BLOG 3rd October 2017

Culture Night - the artist and the audience

Two weeks ago we participated in Belfast Culture Night. We wanted to add something to the night that would highlight the role of the audience in culture. So we did a call-out for an artist who could take audience feedback, and turn it into something visual.

We were delighted to find emerging artist Ellie Niblock. She set up her studio in Clement’s Café on the night, while we chatted to passers-by on the street, encouraging them to come inside and tell us what culture means to them.

Ellie took their words and used a mix of plastics and paints to turn them into 3D texturised letters that were hung in Clement’s windows.

This was Ellie’s first time working in a live public setting like this, so I sat down with her afterwards to see what she thought of having her audience right there with her during the making process.

Have you done any live-art before? If not, how did the experience differ from working in the studio?

The performance on culture night was my first time! It's a very different way of working, a little more pressure because I am usually pretty much engrossed in what I am doing when working in my studio, as it can be quite technical and I have a time limit with certain materials I use so I have to concentrate and then time goes by so fast. At first during the performance at culture night I was aware that people were observing me but as time went on I became less conscious of that. However it was nice to stop and chat to people about my work and process - they seemed really interested in the material used and how the work was created. Some people stayed to see their words being made because they were so curious to see it happening in front of them, which was really nice! It was good to get out of my comfort zone and try a new way of working - I liked people getting involved.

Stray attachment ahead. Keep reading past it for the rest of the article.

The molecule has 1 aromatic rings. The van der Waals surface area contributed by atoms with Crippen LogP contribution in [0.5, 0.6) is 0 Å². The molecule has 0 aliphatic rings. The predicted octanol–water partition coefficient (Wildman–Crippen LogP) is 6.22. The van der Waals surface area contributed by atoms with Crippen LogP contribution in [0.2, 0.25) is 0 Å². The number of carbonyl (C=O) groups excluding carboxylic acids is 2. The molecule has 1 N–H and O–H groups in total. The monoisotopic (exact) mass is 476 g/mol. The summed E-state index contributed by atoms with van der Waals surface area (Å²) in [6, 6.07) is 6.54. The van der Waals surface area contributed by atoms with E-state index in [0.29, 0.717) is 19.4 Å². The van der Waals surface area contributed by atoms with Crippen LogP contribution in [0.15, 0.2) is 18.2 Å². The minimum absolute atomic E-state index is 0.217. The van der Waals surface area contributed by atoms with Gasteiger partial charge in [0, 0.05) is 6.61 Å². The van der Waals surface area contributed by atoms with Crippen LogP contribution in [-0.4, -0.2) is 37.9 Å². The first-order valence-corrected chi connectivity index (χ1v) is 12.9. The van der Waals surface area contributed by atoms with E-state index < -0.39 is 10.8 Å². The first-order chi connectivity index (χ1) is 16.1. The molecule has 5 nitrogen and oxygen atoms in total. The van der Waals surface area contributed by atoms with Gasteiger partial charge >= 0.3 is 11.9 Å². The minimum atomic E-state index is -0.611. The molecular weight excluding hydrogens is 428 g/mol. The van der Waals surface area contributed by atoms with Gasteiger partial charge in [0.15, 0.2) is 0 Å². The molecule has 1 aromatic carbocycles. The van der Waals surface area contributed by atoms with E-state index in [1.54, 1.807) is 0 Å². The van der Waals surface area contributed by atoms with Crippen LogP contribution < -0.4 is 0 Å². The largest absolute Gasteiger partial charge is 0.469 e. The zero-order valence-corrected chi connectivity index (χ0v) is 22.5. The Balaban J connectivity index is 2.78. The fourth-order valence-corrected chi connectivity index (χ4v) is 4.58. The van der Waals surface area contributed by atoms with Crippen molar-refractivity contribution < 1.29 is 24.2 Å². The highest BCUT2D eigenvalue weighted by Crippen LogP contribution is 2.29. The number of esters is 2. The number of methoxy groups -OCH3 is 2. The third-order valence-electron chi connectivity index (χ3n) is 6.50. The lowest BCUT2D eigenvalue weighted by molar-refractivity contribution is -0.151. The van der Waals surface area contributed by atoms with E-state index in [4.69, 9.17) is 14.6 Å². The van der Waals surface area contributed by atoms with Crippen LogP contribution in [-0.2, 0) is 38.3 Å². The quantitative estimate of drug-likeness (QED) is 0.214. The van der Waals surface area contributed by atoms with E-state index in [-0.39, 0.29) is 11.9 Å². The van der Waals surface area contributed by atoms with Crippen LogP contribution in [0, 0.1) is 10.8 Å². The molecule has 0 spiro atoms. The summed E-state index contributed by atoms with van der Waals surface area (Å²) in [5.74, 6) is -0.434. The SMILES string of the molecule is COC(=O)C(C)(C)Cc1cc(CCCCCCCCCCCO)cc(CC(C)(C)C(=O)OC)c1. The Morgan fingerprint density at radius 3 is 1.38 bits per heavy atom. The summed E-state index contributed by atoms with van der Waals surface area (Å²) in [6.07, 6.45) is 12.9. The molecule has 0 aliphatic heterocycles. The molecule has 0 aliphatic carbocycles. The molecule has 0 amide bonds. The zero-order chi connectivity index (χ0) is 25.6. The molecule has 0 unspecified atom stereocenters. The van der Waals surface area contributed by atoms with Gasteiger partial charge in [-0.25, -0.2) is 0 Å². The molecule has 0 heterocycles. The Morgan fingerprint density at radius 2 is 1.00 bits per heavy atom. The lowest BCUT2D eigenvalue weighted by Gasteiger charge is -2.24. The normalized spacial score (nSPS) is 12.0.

What kind of feedback did you get from participants when we asked them their opinions on culture?

I got a nice range of words that, to me, summed up culture night well. There is always so much happening on culture night, I love seeing so much creativity all in the one night. Words I got like "energy" "diversity" "expression" really did make sense to me. It was cool to see the wide age range participating as well. It was great to have so many people involved in culture night and supporting artists. During the performance, everyone walking by could see the art happening through the window in Clements and loads of people came in from the street to see what was going on, which was really nice.

How would you describe the audience for your work in general? Do you think of them when making?

I think that people of all ages are interested in my work. It's cool to see different perspectives, from a child enjoying textures to an older person liking a certain colour combination. In the past I had never really thought about the audience who would see my pieces, mostly just me experimenting in my studio and getting caught up in that, but more recently I have noticed that people are really interested in my process as it is different (and sometimes chaotic) and seeing a liquid turn to a solid is, as one of the kids described it during the performance as, "magic".

Maurane Ramon

Head of Client Development

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